In my first week as a reference librarian in the Prints and Photographs Division of the Library of Congress, I was told by several colleagues that it takes at least a decade to get to know the collection. No wonder: P&P’s collections contain nearly 16 million items.
A noteworthy number of those items are stored in the reading room. Having worked in five other special collections libraries, all of them with closed stacks, I was amazed to find that the Prints and Photographs Division reading room has actual collection material in it and— with some guidance from reading room staff— patrons are permitted to browse through it. What a revelation!
Take the Specific Subject File (SSF), which makes available some 20,000 photographs from various sources. Some of the contents have been digitized as researchers have purchased copies, but looking in the file lets you appreciate qualities of the digitized and un-digitized photos, alike.
Because it’s organized by subject, the Specific Subject File is suited to topical browsing. Does fickle weather have you alternately thinking about a trip to the beach and a dusting of snow?
Researching the long history of protest in American cities? There is no shortage of such images in the Specific Subject File, though you may need to look in more than one place.
The connections among the reading room files are endless. For example, you can find images of Washington, D.C. in several different collections in the reading room.
Τhe Stereograph File reveals some aspects of life in our capital city that you’ve probably never pondered. Ever thought about the quality control work that went into producing paper money in the early twentieth century? Well, here you have a visual representation.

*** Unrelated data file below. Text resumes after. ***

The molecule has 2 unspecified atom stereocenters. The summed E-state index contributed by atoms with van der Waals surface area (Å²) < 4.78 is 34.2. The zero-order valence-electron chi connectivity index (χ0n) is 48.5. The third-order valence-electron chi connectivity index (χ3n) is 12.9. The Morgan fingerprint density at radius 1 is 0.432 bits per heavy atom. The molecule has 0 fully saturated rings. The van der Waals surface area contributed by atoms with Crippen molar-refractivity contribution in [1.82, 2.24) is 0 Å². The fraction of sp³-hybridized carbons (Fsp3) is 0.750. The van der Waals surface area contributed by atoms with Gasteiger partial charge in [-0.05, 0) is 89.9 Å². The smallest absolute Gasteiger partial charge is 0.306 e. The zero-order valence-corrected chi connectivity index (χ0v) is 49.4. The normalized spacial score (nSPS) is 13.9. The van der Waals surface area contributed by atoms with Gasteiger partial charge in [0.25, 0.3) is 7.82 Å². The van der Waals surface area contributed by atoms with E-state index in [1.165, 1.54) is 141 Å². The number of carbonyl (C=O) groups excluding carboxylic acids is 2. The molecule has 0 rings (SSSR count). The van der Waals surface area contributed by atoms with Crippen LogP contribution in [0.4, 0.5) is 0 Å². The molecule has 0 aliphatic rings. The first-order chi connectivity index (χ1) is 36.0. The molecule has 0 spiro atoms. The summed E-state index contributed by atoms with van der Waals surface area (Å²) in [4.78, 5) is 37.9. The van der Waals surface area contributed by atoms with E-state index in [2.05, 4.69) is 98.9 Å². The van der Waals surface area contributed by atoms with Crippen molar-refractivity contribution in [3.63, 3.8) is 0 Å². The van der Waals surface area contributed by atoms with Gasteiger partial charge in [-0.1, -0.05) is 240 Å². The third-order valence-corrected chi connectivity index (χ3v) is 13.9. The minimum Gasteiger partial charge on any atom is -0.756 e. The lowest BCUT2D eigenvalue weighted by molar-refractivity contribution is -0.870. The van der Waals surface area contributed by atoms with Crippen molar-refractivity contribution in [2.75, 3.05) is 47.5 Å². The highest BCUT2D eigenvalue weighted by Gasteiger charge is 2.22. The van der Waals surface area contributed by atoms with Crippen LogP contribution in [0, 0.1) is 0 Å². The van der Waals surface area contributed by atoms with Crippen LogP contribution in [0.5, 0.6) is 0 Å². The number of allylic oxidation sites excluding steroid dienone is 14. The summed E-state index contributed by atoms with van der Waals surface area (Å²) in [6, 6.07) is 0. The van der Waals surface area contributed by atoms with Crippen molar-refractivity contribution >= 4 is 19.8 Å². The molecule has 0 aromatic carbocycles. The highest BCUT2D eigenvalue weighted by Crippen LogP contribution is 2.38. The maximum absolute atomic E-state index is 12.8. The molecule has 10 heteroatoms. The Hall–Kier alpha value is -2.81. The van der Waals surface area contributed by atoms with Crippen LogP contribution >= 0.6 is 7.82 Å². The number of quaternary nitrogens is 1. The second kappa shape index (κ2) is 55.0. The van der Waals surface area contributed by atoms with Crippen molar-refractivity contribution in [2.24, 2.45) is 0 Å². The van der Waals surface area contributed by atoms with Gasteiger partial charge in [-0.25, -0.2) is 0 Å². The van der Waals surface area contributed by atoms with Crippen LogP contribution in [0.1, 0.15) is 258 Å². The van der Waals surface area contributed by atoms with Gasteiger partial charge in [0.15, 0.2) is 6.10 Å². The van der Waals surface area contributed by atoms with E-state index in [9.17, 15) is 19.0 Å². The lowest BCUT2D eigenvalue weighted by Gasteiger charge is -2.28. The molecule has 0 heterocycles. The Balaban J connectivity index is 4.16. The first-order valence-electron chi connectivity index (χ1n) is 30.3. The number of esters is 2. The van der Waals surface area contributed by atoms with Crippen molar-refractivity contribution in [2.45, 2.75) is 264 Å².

Browse the biographical section of the Stereograph File and you might find stylized depictions of famous Americans, including John Brown and Frederick Douglass.
Four stereograph viewers are available for reading room visitors to view these images in 3-D. Simply insert the stereograph into the viewer, look through the lenses and— voila!— you will be transported to another time and place.
Walk over to the U.S. Geographical file and you can browse by place. In the part of this file dedicated to the nation’s capital and referred to as Washingtoniana, I’m struck by the images of the Capitol-adjacent Library of Congress Jefferson Building when it was under construction.
The glimpses of the few reading room files provided above hardly do justice to the breadth of the collections in the reading room. All told it contains more than a dozen collection groupings, including the heavily-used Farm Security Administration-Office of War Information Photograph Collection, the Civil War file and the Biographical File.
Browsing these collections is to be confronted with history in more ways than one. What you see in the collections— and how they are organized— reflects a particular place and time. That often means that the contents, history, and arrangement of the materials may be unexpected and even at times unsettling. Please feel free to ask questions during your visit. In my case, we’ll learn together.
- See the Specific Subject File guide record for more information about the contents and arrangement of the file.
- Try browsing our online catalog for digitized items from the Specific Subject File.
- Read an earlier blog post that features the Farm Security Administration/Office of War Information file and catch a glimpse of the Presidential File while revisiting scenes from the life of Theodore Roosevelt. A more recent addition to the Prints and Photographs Reading Room is heralded in a blog post about the Roll Call Photographs.
- Before visiting the reading room it may help to read our top tips for conducting research in the reading room.